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US aircraft, equipment sales lift US durable goods in January

US aircraft, equipment sales lift US durable goods in January

Rising aircraft sales unexpectedly drove orders for US durable goods higher in January, the third monthly increase amid a recovery in business investment, according to government data released on Wednesday.
But the increase masked weakness in other key areas, with the defense sector, autos and electronics suffering declines, according to the Commerce Department report.
The increase could support GDP growth in the first quarter, though it is still expected to be significantly slower than prior quarters.
New orders for US-made, big-ticket items rose 0.4 percent to $255.3 billion, the highest level since September. Economists had been expecting a 0.6 percent decline.
Orders for civilian and defense aircraft, which can show large swings month to month, surged 15.9 percent and 4.5 percent, respectively.
The civilian category is heavily dominated by Boeing but the January figures will not reflect the current dilemma facing the company following Sunday’s crash of a 737 MAX 8 in Ethiopia, the second in less than five months, which prompted many countries to ground the plane.
The data were delayed due to the five-week government shutdown as President Donald Trump battled Congress for funding for a border wall.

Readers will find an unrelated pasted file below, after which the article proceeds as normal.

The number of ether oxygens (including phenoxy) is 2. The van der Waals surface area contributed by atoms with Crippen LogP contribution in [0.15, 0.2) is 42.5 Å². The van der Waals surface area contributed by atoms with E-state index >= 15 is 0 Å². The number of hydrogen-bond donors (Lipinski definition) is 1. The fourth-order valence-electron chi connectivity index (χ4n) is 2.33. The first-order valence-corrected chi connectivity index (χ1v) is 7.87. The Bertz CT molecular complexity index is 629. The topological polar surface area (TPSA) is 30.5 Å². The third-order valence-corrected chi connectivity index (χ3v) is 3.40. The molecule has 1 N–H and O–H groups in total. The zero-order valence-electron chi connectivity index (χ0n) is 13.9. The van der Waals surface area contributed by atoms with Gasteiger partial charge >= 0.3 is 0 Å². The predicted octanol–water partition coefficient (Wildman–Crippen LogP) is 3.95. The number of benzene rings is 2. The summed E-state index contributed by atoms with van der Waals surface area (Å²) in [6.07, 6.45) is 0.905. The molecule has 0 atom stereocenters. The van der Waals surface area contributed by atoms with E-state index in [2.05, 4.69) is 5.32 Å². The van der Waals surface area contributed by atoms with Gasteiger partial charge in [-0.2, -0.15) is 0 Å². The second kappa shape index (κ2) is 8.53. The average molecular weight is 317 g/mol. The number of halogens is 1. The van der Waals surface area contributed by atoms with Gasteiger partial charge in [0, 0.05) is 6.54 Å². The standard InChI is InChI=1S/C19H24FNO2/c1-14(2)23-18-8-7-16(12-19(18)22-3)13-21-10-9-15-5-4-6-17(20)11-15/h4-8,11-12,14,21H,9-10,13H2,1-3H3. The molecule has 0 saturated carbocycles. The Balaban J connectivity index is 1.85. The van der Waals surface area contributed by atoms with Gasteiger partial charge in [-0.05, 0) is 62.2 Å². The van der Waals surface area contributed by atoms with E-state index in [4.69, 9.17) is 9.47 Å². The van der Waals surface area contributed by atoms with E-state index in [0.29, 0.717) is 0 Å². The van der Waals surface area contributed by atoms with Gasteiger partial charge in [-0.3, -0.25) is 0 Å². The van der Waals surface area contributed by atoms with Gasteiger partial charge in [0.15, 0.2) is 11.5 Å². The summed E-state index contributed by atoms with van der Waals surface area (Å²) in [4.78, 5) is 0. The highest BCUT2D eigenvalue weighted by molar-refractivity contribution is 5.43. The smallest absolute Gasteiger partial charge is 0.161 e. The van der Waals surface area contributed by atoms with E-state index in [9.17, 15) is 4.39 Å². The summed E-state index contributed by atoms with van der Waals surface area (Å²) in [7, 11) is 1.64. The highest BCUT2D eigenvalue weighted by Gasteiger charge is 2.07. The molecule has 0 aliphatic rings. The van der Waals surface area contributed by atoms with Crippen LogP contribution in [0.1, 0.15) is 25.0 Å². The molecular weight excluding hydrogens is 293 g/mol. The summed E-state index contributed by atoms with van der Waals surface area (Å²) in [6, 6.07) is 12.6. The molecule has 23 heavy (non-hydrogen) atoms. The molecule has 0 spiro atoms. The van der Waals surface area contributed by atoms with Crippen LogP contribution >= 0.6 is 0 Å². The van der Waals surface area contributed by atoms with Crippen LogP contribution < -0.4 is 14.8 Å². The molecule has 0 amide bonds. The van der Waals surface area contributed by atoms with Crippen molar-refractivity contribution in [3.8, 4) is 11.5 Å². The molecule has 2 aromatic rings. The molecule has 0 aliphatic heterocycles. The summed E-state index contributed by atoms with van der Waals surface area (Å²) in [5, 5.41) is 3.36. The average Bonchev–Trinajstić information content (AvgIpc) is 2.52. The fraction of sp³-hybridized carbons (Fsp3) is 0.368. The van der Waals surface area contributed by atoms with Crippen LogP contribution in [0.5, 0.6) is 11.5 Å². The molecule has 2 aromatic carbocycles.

Auto sales fell one percent. But excluding the volatile transportation sector, durable goods orders were unexpectedly weaker, giving up 0.1 percent. Economists had called for a 0.1 percent gain.
Sales of primary metals, an industry benefitting from Trump’s aggressive tariff policies, fell 1.5 percent after being flat in December.
Electronics sank 1.3 percent, while defence items fell 2.3 percent, adding to December’s steep losses.
But “core” capital expenditures, a category closely watched as a proxy for business investment in factories, machinery and equipment -- which economists say can help determine productivity and plans for job creation -- rose 0.8 percent, recovering some of the declines in recent months.
“Durable goods orders could have been worse,” Ian Shepherdson of Pantheon Macroeconomics wrote in a note to clients.


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